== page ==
Each and every year, we wait 525,659 minutes waiting for that one minute when we're ready to yell, "Happy New Year!" raise a glass of champagne and maybe secure a kiss at midnight from someone we love. For that one minute we can only hope that everything in our lives will change for the better instead of going backward.
Unfortunately, if you were a passenger on the S.S. Poseidon, that minute turned into chaos when the ship capsized, and we were glad we weren't passengers.
The week between Christmas and New Year's Eve can be the longest week of the year, or it could be the shortest as you continue running around visiting friends and family. It's also a stressful week depending on whether or not you have plans.
Let's take a look back in modern times (will, I guess it would be past modern times since these movies came out in the 20th Century) what Hollywood did on New Year's Eve.
More American Graffiti (1979)
Following the success of American Graffiti in 1973, this sequel takes on four different storylines in various years of the 1960's and was inspired by the way the original movie ends.
I have to be honest here since I didn't have a chance to re-watch this and I couldn't find my copy, so I'm going to go by memory.
Since sequels really weren't made in the late '70's, the entire cast returns, with the exception of Richard Dreyfus.
The first storyline follows the racing career of John Milner (Paul Le Mat). This brings the cast together as they cheer him on and the other New Year's Eve stories are set up.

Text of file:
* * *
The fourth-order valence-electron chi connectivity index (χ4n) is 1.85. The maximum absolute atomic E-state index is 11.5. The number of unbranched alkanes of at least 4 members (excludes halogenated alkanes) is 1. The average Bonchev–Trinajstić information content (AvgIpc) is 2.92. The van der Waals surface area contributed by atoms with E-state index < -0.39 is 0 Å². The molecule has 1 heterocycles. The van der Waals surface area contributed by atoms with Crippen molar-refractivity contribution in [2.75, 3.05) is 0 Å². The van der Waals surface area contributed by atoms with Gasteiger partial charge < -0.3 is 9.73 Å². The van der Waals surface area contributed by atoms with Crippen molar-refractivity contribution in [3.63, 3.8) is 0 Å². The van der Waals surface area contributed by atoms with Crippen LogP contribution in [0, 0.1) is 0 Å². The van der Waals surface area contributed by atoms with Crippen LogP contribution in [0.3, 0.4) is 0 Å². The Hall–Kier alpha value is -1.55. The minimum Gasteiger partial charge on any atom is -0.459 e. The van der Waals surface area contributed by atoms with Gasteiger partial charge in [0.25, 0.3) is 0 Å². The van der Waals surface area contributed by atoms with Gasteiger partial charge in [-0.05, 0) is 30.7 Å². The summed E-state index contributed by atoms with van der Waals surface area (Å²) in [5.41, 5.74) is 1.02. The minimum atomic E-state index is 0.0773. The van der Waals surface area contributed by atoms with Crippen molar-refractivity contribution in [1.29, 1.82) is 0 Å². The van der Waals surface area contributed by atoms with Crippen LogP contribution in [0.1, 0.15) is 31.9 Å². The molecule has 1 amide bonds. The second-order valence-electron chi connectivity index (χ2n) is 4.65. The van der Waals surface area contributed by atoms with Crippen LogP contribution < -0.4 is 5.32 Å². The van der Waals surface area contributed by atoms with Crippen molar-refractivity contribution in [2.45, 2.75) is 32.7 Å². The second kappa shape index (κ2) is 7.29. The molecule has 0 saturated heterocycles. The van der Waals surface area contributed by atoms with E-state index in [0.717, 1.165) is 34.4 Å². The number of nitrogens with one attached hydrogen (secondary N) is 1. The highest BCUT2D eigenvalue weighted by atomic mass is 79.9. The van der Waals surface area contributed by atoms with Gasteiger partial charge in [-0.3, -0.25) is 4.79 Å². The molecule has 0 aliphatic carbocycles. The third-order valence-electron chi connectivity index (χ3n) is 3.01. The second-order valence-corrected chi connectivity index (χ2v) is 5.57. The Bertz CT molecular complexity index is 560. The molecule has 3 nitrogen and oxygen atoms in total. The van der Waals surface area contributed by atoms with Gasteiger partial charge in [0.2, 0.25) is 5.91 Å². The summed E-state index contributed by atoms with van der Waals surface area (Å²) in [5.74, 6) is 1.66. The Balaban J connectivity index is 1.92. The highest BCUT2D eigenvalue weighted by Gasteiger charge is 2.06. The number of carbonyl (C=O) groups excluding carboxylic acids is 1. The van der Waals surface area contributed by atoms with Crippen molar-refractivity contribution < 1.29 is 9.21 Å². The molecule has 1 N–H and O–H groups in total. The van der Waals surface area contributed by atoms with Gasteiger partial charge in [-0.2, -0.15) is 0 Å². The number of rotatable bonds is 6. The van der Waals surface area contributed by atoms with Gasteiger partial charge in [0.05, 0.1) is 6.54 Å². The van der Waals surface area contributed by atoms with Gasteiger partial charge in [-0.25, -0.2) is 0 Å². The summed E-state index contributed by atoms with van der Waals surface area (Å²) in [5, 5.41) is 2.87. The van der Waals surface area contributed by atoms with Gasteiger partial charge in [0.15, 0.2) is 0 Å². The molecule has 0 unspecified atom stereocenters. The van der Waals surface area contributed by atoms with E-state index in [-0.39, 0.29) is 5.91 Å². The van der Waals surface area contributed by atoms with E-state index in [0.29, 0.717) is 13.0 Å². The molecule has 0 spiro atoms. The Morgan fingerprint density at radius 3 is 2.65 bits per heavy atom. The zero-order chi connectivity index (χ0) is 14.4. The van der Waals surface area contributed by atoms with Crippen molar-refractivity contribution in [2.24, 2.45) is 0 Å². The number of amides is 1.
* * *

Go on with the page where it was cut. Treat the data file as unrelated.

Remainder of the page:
In another storyline, Terry the Toad (Charles Martin Smith) and Little Joe (Bo Hopkins) are fighting in Vietnam and Terry's trying to figure out a way to go home by trying to injure himself. With his story, you'll find the most laughs.
In San Francisco, Debbie (Candy Clark) and Carol/Rainbow (Mackenzie Phillips) are experiencing the hippie life.
And finally, Steve (Ron Howard) and Laurie (Cindy Williams) are having marital problems while raising twins and Laurie wanting to get a job against Steve's wishes.
After an argument (while trying to get things ready for a party) Laurie storms out and goes over to her younger brother's apartment to cool off. Later she gets a call from him because he forgot his wallet and is at a draft card burning protest.
Steve eventually tracks Laurie down and when the campus is raided they're arrested along with the other protesters.
Each story ends on a somber note as life continues on.